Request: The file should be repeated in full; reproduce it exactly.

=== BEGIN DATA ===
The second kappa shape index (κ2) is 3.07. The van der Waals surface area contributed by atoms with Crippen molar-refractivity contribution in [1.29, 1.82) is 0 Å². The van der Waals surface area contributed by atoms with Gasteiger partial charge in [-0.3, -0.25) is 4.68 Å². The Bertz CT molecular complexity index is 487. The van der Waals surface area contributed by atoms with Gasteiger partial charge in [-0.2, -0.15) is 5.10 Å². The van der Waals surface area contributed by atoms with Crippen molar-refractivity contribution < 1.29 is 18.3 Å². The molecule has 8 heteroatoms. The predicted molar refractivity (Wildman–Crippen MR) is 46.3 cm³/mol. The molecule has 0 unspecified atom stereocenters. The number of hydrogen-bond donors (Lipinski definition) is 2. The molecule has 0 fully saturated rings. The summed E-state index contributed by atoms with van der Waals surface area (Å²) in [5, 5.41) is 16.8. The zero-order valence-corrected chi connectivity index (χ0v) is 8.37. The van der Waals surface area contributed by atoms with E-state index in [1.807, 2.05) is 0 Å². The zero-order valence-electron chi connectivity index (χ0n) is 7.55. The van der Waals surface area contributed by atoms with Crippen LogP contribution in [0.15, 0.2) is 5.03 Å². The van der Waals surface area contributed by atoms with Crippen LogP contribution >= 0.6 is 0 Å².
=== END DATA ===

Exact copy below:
The second kappa shape index (κ2) is 3.07. The van der Waals surface area contributed by atoms with Crippen molar-refractivity contribution in [1.29, 1.82) is 0 Å². The van der Waals surface area contributed by atoms with Gasteiger partial charge in [-0.3, -0.25) is 4.68 Å². The Bertz CT molecular complexity index is 487. The van der Waals surface area contributed by atoms with Gasteiger partial charge in [-0.2, -0.15) is 5.10 Å². The van der Waals surface area contributed by atoms with Crippen molar-refractivity contribution < 1.29 is 18.3 Å². The molecule has 8 heteroatoms. The predicted molar refractivity (Wildman–Crippen MR) is 46.3 cm³/mol. The molecule has 0 unspecified atom stereocenters. The number of hydrogen-bond donors (Lipinski definition) is 2. The molecule has 0 fully saturated rings. The summed E-state index contributed by atoms with van der Waals surface area (Å²) in [5, 5.41) is 16.8. The zero-order valence-corrected chi connectivity index (χ0v) is 8.37. The van der Waals surface area contributed by atoms with E-state index in [1.807, 2.05) is 0 Å². The zero-order valence-electron chi connectivity index (χ0n) is 7.55. The van der Waals surface area contributed by atoms with Crippen LogP contribution in [0.15, 0.2) is 5.03 Å². The van der Waals surface area contributed by atoms with Crippen LogP contribution >= 0.6 is 0 Å².